Glenn McGrath is confident Australia have devised a plan which will derail Kevin Pietersen's hopes of inspiring England to Ashes glory when the first Test gets under way at Lord's on Thursday.
Pietersen showed his liking for the Australian attack during the recent one-day internationals between the two countries, most notably when hitting a hurricane 91 not out at Bristol.
It was sufficient to earn the Hampshire batsman promotion to the Test squad ahead of the experienced Graham Thorpe.
But McGrath, who needs one wicket to reach 500 in Test cricket, believes his side can exploit flaws in Pietersen's technique in the longer version of the game.
McGrath said: "It has been good to see Pietersen before the Test match. The way he plays, I think he is very much suited to the one-day game.
"It will be interesting to see how he goes on at the longer format of the game. The fact that he averages 50 in first-class cricket shows that he can handle it pretty well.
"But we have seen a few things in the last few weeks to enable us to make a plan up of how to bowl to him that we think will be quite successful this summer. It's been good to see how he bats."
There is a theory Pietersen is weaker playing on the off side, and McGrath admitted: "I am sure we will work out where he doesn't like hitting the ball and try to keep it there.
"We have picked up a few things in the one-dayers, certain shots he plays, and I think we've got a pretty good gameplan ready to go from what we have seen."
Pietersen's debut has evoked memories of the way Worcestershire batsman Graeme Hick was built up at the beginning of the 1990s only to never transform county success onto the international stage.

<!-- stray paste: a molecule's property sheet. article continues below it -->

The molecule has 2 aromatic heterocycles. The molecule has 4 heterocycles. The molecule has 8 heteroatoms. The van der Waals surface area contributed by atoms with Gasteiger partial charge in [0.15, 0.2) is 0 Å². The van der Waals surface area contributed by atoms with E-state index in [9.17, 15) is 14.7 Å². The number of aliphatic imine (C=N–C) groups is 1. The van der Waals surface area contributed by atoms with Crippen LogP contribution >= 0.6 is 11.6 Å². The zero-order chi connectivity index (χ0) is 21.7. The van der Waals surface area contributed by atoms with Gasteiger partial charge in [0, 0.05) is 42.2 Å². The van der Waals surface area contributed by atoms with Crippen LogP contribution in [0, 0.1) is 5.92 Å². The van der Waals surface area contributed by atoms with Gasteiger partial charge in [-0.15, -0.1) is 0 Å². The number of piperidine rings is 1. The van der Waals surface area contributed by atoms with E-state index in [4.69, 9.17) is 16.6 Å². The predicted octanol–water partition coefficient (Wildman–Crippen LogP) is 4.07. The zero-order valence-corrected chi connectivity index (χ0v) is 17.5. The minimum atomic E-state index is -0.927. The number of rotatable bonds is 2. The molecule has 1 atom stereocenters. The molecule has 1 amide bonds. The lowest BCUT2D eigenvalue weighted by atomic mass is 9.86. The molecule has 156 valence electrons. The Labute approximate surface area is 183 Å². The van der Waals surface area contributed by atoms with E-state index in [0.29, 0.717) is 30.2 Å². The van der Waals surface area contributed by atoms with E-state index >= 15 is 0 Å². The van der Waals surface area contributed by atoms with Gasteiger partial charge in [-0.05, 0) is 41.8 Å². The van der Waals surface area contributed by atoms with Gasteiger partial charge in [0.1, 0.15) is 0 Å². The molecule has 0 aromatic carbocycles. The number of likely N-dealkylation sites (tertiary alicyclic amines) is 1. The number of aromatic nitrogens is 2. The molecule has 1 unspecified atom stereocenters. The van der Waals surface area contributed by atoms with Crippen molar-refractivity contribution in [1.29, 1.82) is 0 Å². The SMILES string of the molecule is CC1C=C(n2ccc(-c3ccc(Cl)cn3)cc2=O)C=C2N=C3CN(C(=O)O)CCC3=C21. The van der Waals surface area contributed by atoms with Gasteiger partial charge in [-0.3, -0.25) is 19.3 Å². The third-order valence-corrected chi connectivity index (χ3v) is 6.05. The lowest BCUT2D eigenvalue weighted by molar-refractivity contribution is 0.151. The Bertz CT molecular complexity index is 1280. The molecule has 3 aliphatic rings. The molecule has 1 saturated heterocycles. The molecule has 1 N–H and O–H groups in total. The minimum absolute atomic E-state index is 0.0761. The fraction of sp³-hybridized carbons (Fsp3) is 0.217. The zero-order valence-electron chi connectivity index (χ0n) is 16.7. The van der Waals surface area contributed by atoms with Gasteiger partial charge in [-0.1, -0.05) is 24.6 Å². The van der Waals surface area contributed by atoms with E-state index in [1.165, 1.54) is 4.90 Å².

Former Worcestershire player McGrath said: "Hicky is a quality batsman but Pietersen seems to be a bit more of a confident character than Hicky is. Mentally he is probably a little stronger.
"He seems a pretty aggressive batsman. Hicky to me was class and has got all the shots, textbook stuff, whereas Pietersen is not quite of that same mould."
While Pietersen has grabbed many of the pre-Test headlines, McGrath feels paceman Steve Harmison may hold the key to whether England claim the Ashes for the first time in 18 years.
The Durham player has improved significantly since being part of the England side which last did battle with Australia two- and- a- half years ago.
McGrath said: "Harmy to me is a massive key for England. If they are to do well against Australia, then he has to perform at his best - maybe the best he has bowled in international cricket. I thought he started the one-day series very well but in the last few games he didn't seem quite the same so whether his confidence has dropped a bit, I am not sure.
"But for me, he is a huge key for England and a lot rides on how he performs in this Test series.
"Cricket at this level is all about confidence. When you are confident of doing well, everything is good. When you are not confident, all of a sudden people worry about your technique and this and that.
"It is not about technique. Everyone has got the technique. Everyone can perform at this level. It's just whether they believe it on that day or not."
McGrath added: "Harmy looked a quality bowler two-and-a-half years ago in Australia but just bowled too many bad balls per over. The radar wasn't quite switched on and he had run-up problems in the one Test in Perth.
"He has sorted those things out, hits the right areas a lot more and is more consistent. When you bowl with that pace and bounce, if you get it in the right area, you can cause problems."
McGrath admits it will give him immense satisfaction if he achieves his 500th Test victim at Lord's.
He said: "To have the opportunity to take the 500th at Lord's will be very special. I could not have scripted it better than to finish the New Zealand tour on 499.
"I am confident that I can pick up a wicket early but I'm not really too worried who it is.